There are 5 species of permitted and 3 accidentally introduced insects that attack yellow toadflax (Linaria vulgaris) and/or Dalmatian toadflax (L. dalmatica) in the USA, but only one of these is permitted in CA.

The stem weevil was initially believed to be one species of weevil ("Mecinus janthinus") that attacks the stems of both yellow and Dalmatian toadflax. However, molecular genetic analysis has clearly shown that there are two species of weevil: Mecinus janthiniformis (Coleoptera: Curculionidae) prefers Dalmatian toadflax, and M. janthinus prefers yellow toadflax. Both species were released in Canada and east of the Rocky Mountains (first in Montana in 1996). On its own, M. janthiniformis has spread into northeastern California (Modoc, Siskiyou, Lassen, and Shasta counties). CDFA issued a permit to intentionally release M. janthiniformis into areas south of 34.82° N latitude (the northern border of Kern County) because of concern that this weevil can attack a native snapdragon, Antirrhinum virga, which occurs in the Coastal Mountains in Lake, Napa, and Colusa counties.

Adult M. janthiniformis are good fliers and have been observed to disperse 2 miles in 4 years. There is one generation per year. Adults overwinter inside the plant stems, emerge in spring, feed on leaves and lay eggs in the stems. Larvae tunnel inside the stems and pupate inside the stems. This agent has been extremely effective in reducing Dalmatian toadflax populations by over 90% at a large infestation at Hungry Valley State Vehicular Recreation Area near Gorman, Los Angeles County, in about 4 years after release. In contrast, most populations of Dalmatian toadflax in northern California are relatively small (less than 5 acres) so the impact of the stem weevil at these locations has not been as dramatic.

The seed weevil, Rhinusa neta(Coleoptera: Curculionidae), is an accidental introduction on yellow and Dalmatian toadflax. It is a strong flier and spread on its own into California. It was first recovered in 2017 and occurs on almost all known infestations of Dalmatian toadflax in northern California. The adult female deposits eggs on the seed capsule, and the larvae consume the developing seeds. It has one generation per year. Field observations show that R. neta destroyed over 70% of seed in one toadflax population in Trinity County.

Biological Control Agents


Common name




Mecinus janthiniformis

stem weevil



First release in southern CA in 2008; not intentionally released in northern CA where it was first recovered in 2009 - Not a permitted agent north of Kern County

Rhinusa neta

seed weevil



Not intentionally released, first recovered in CA in 2017 - Not a permitted agent

How the Technique Is Employed

Check to see if the stem weevil is present at your site. Look for signs of insect damage to the stems (holes for laying eggs, tunneling in the pith) or adult feeding holes on the leaves. Adult exit holes should be apparent on old, prior year stems. If the weevil is present, then it is not worth releasing more.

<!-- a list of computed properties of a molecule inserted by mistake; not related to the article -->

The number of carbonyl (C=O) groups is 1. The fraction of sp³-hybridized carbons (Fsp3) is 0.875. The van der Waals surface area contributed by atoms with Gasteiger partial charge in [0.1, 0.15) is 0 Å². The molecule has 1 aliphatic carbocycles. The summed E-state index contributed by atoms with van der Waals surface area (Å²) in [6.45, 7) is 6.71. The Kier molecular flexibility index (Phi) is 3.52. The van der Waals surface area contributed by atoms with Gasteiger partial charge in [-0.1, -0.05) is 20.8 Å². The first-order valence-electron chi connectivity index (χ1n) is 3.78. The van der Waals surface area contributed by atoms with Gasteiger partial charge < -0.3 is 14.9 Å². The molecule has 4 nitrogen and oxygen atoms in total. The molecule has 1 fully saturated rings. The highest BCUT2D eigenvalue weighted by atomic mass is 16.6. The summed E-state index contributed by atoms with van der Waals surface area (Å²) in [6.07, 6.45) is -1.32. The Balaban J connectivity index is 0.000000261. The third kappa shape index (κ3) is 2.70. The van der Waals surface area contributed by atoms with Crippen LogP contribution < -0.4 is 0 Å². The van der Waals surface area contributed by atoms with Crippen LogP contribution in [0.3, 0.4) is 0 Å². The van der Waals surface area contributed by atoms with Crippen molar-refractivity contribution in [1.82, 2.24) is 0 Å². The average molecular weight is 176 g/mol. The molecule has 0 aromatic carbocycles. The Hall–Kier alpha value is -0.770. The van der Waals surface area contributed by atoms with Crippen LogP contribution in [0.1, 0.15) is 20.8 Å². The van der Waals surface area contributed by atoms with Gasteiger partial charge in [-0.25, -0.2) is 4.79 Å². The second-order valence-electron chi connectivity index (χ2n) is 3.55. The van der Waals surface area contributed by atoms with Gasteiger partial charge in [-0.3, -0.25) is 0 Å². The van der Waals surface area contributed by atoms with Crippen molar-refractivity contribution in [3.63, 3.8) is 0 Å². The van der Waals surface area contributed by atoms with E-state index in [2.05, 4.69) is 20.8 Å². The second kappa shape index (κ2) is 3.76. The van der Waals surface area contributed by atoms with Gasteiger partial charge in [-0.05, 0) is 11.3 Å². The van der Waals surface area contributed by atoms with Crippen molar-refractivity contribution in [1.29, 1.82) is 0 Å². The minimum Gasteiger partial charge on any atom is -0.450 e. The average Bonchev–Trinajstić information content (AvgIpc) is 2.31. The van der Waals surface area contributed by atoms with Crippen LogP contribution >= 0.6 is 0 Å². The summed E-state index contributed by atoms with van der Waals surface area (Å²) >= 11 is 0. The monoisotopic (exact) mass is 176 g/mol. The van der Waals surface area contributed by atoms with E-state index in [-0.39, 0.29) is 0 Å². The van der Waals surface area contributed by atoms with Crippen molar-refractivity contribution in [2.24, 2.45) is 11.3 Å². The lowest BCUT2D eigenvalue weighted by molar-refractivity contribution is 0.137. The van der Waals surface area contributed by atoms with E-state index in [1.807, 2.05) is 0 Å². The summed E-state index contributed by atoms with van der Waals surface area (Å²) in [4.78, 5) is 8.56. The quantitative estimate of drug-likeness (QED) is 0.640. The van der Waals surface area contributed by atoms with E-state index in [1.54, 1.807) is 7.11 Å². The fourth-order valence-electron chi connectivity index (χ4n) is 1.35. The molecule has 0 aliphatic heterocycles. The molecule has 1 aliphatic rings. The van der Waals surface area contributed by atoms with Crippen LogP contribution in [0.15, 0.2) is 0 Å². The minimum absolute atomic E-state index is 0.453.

Overwintering adults can be collected by cutting stems that were infested the previous summer (presence of egg holes). These can be held in a refrigerator until ready to release. Release adults when the plants begin to grow in the spring. Alternatively, active adults can be collected in the spring, when plants are bolting, using a sweep net or by knocking them into a container. Provide leaves for the adults to eat and hide in. Keep them cool and release them at the new site as soon as possible.

Detailed information and photographs can be found in (Sing et al. 2016).

Special Tips

This biological control agent will multiply if it has a suitable habitat, and the old stems are undisturbed to allow adults to survive until spring emergence.


There are no biological control agents permitted for control of Dalmatian toadflax north of Kern County. Both weevils are widespread and provide heavy feeding damage to their host plant. The seed weevil, R. neta, has been found in seed capsules of a native snapdragon, Antirrhinum virga, in Colusa County.

Killing plants in the middle of the growing season is likely to kill the next generation of weevils, so it is important to leave some areas untreated.

Mowing or burning would have the same effect of decimating the weevil population; however, cutting flower panicles to prevent seed set would not affect the stem weevil.

Herbicides that kill toadflax before it bolts will deprive the insects of a host plant, but will give them time to search for the remaining plants that have not been killed. Thus, biological control can be complementary to herbicide or other control treatments, especially if there are areas that are not treated (e.g., too difficult to access or too environmentally sensitive to treat).

Where Can I Get These?

There are no biological control agents currently permitted for use on Dalmatian toadflax north of Kern County. Contact the CDFA Biological Control Program about release information for toadflax populations from Kern County south.


De Clerck-Floate, R.A. and S.C. Turner. 2013. Chapter 52. Linaria dalmatica (L.) Miller, Dalmatian Toadflax (Plantaginaceae). In: Mason, P.G. and Gillespie, D.R. eds., Biological Control Programmes in Canada 2001-2012. CABI, pp. 342-353.

Sing, S.E., R. De Clerck-Floate, R.W. Hansen, H. Pearce, C.B. Randall, I. Tosevski and S.M. Ward. 2016. Biology and biological control of Dalmatian and yellow toadflax. FHTET-2016-01. US Department of Agriculture, Forest Service, Forest Health Technology Enterprise Team, Morgantown, WV. 141 p.

Contributing Authors

Dr. Michael J. Pitcairn, Program Manager, California Department of Food and Agriculture

Dr. Lincoln Smith, Research Entomologist, USDA